Things got worse. They did all they knew to do and things got worse. We hate this when it happens to us, but I think that often it is a gift from the Lord.

“But after long abstinence from food, then Paul stood in the midst of them and said, "Men, you should have listened to me, and not have sailed from Crete and incurred this disaster and loss.” (Acts 27:21)

After fasting, which I imagine was easy to do (have you ever been on rough seas in a boat? One word: seasick), God spoke through Paul. First, Paul spoke correction: “you should have listened to the God-guy (Paul speaking of himself) and not sailed from Crete”. Then He spoke hope - from the only Source of true lasting hope: the Lord.

"And now I urge you to take heart, for there will be no loss of life among you, but only of the ship. For there stood by me this night an angel of the God to whom I belong and whom I serve,” (Acts 27:22-23)

Let’s look at how Paul, even under stress, saw himself belonging to and serving God…and in the right order too: belonging…and then serving.

When do we begin to belong to God? When we are saved He purchases us (1 Corinthians 6:19-20). Recognition of that: the Lordship of Christ, is the source of real, pure serving.

“For there stood by me this night an angel of the God to whom I belong and whom I serve, "saying, 'Do not be afraid, Paul; you must be brought before Caesar; and indeed God has granted(i.e., given) you all those who sail with you.'” (Acts 27:23-24)

Isn’t this interesting? God literally gave these people to Paul. The word "given" there is a form of the Greek word from which we get the word and concept "grace". Now, who is he with? Sailors and Luke. Who else? Unsaved people! What kind of unsaved people? His captors!

Paul, at this time, is in chains. In other words, someone gave Paul to these people...in an earthly sense, as if he was a possession of theirs. At the same time, we have God, in a heavenly and therefore, more real sense, giving THEM to Paul. I find that interesting.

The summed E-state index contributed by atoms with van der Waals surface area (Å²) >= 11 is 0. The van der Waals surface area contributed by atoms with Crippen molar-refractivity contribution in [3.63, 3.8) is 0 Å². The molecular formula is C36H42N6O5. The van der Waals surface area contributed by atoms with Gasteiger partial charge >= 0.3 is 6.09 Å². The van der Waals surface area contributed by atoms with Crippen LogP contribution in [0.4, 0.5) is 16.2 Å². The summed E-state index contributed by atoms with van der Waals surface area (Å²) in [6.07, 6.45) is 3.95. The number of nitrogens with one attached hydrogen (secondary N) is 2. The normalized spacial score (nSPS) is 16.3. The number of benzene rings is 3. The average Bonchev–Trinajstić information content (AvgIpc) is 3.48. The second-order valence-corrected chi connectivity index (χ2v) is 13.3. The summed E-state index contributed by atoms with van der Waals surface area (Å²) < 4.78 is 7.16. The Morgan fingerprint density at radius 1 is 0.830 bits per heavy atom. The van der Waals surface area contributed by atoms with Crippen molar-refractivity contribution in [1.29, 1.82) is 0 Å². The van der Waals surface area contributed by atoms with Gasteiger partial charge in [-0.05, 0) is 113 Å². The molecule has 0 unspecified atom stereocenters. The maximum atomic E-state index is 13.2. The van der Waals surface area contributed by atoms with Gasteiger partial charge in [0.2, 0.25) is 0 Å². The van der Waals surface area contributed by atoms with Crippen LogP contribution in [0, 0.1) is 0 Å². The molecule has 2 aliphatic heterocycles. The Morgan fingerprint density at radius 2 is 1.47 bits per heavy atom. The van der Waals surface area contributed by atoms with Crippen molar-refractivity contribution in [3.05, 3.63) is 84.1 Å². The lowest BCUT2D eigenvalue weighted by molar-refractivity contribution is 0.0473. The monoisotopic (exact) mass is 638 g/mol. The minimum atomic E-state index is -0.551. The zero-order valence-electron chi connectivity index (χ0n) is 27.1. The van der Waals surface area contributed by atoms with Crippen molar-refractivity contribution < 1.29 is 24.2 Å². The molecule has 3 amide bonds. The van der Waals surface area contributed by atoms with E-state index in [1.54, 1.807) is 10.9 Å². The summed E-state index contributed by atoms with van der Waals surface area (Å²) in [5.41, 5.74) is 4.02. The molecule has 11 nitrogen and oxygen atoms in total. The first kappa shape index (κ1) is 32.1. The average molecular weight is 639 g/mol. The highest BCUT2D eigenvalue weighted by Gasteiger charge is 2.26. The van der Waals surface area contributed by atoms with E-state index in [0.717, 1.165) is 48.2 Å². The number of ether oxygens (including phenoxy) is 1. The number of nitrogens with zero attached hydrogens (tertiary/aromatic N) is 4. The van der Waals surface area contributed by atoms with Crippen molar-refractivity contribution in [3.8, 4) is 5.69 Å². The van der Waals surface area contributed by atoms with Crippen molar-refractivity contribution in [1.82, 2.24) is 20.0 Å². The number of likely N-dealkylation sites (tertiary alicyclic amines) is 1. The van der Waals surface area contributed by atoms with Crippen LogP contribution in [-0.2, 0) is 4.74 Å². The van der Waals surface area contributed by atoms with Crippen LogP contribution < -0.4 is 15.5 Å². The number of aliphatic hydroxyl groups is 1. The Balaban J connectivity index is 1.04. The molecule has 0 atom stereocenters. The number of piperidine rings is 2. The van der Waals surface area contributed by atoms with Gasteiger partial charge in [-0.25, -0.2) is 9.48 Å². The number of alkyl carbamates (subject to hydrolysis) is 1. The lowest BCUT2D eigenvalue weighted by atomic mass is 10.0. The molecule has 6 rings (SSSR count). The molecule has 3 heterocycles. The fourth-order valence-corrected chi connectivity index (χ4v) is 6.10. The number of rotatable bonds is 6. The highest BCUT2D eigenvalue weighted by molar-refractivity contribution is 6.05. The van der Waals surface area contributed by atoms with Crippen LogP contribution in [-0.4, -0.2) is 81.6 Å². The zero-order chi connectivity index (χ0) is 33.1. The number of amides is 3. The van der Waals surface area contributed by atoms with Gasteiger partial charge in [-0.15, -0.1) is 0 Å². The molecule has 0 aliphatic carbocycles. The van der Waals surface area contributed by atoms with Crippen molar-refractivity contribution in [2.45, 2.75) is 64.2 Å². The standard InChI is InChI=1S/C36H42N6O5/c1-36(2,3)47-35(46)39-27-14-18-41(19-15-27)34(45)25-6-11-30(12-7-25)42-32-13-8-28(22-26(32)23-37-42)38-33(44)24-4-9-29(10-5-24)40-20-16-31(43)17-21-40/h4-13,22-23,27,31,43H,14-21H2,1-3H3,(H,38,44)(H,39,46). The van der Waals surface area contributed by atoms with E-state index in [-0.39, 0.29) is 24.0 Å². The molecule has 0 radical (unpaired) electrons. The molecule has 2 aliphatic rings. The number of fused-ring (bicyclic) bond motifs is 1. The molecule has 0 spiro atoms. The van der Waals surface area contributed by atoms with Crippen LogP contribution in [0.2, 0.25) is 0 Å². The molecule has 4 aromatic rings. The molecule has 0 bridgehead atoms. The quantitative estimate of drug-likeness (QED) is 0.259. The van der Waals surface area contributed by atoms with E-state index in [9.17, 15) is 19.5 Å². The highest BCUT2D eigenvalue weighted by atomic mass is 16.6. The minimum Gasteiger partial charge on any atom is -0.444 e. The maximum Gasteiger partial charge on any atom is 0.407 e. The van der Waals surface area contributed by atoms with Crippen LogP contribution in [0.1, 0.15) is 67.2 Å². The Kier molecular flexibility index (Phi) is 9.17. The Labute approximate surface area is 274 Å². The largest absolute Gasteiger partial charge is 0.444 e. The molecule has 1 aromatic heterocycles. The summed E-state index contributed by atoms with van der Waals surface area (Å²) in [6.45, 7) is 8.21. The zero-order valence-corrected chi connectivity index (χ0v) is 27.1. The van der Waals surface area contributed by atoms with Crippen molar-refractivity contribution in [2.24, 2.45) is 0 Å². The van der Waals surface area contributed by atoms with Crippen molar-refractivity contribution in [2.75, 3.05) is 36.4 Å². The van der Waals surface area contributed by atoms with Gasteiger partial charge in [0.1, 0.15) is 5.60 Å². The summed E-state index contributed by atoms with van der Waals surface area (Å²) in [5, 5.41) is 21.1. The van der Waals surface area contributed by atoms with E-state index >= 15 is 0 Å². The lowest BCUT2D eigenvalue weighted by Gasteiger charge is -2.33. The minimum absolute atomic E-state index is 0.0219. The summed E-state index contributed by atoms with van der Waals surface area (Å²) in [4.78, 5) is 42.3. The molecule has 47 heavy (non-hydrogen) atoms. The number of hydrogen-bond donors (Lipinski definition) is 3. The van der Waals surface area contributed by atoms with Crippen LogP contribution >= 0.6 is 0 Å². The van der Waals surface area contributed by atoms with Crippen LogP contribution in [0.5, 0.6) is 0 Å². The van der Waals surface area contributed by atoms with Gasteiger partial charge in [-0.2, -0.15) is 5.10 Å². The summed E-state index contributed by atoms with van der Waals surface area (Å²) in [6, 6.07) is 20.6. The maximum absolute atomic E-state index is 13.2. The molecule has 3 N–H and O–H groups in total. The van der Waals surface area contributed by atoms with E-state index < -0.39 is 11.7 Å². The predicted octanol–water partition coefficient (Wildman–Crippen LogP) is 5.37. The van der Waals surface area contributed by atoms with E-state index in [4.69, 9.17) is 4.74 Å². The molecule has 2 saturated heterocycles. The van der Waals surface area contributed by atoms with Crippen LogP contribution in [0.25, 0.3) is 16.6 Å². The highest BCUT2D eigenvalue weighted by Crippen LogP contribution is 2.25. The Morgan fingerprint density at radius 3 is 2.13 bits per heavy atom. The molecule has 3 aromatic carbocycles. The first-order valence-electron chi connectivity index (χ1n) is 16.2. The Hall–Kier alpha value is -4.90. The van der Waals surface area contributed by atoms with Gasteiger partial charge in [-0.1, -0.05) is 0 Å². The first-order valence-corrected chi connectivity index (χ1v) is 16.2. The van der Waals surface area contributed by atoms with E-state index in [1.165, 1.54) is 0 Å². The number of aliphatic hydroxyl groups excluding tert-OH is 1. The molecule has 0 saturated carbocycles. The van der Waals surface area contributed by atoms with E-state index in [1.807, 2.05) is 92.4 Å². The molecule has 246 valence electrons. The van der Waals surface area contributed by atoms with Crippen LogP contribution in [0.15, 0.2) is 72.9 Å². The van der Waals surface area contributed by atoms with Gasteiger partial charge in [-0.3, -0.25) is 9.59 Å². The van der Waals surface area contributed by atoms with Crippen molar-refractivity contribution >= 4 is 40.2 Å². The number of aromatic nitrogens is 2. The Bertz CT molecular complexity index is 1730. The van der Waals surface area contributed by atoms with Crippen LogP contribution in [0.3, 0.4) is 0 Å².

How can we apply this today in our lives?

Have you ever been in a situation where it seems you are owned by other people, situations or circumstances? How about when we work for someone that is difficult? If, in that situation, God says, “Lead that person to Christ”. In that case, God effectively gives that person to you spiritually just the way He gave Paul’s captors to him.

I think that God gives us ground all the time. This happens most often when it seems that someone else is in control of us.

Imagine hearing this from his captors' viewpoint:

"saying, 'Do not be afraid, Paul; you must be brought before Caesar; and indeed God has granted you all those who sail with you.'” (Acts 27:24)

Imagine what was happening inside them when they heard Paul says that God had given them to him, their prisoner!

Many years ago I was an associate chaplain at the county jail in Houston and there was a certain prisoner to whom I ministered there. He had a habit I loved: he would pray and ask the Lord to "give him" a jailor. Then when he sensed the Lord had pointed out someone to him, he would start praying for that guy...and would lead one jailor after another to Jesus. This earthly “prisoner” was free and he possessed his land.

“Therefore take heart, men, for I believe God that it will be just as it was told me.” (Acts 27:25)

Basically, Paul is asking them to enjoy his faith. They can't see what he sees and they don't know what he's experienced in Jesus. All they know is that it really seems like they are about to drown. He is asking them to benefit from his faith.